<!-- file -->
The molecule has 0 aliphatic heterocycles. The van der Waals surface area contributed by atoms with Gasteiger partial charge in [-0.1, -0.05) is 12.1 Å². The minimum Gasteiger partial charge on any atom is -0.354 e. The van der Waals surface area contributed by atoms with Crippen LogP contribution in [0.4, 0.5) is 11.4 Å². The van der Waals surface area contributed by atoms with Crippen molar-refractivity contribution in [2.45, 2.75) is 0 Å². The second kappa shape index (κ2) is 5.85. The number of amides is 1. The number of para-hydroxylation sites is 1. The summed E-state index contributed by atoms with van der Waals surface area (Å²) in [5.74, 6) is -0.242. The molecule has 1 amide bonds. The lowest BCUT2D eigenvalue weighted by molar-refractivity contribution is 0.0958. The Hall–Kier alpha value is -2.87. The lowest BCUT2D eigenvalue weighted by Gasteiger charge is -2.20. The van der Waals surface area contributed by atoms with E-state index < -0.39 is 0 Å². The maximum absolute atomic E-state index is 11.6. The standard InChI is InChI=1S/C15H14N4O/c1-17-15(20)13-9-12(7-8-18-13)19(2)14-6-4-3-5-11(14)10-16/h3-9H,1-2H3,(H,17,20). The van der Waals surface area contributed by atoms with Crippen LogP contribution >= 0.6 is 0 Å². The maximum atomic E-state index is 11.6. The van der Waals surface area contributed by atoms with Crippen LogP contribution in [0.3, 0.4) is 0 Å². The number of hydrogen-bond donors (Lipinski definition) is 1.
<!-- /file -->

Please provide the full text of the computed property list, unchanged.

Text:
The molecule has 0 aliphatic heterocycles. The van der Waals surface area contributed by atoms with Gasteiger partial charge in [-0.1, -0.05) is 12.1 Å². The minimum Gasteiger partial charge on any atom is -0.354 e. The van der Waals surface area contributed by atoms with Crippen LogP contribution in [0.4, 0.5) is 11.4 Å². The van der Waals surface area contributed by atoms with Crippen molar-refractivity contribution in [2.45, 2.75) is 0 Å². The second kappa shape index (κ2) is 5.85. The number of amides is 1. The number of para-hydroxylation sites is 1. The summed E-state index contributed by atoms with van der Waals surface area (Å²) in [5.74, 6) is -0.242. The molecule has 1 amide bonds. The lowest BCUT2D eigenvalue weighted by molar-refractivity contribution is 0.0958. The Hall–Kier alpha value is -2.87. The lowest BCUT2D eigenvalue weighted by Gasteiger charge is -2.20. The van der Waals surface area contributed by atoms with E-state index < -0.39 is 0 Å². The maximum absolute atomic E-state index is 11.6. The standard InChI is InChI=1S/C15H14N4O/c1-17-15(20)13-9-12(7-8-18-13)19(2)14-6-4-3-5-11(14)10-16/h3-9H,1-2H3,(H,17,20). The van der Waals surface area contributed by atoms with Crippen LogP contribution >= 0.6 is 0 Å². The maximum atomic E-state index is 11.6. The van der Waals surface area contributed by atoms with Crippen LogP contribution in [0.3, 0.4) is 0 Å². The number of hydrogen-bond donors (Lipinski definition) is 1.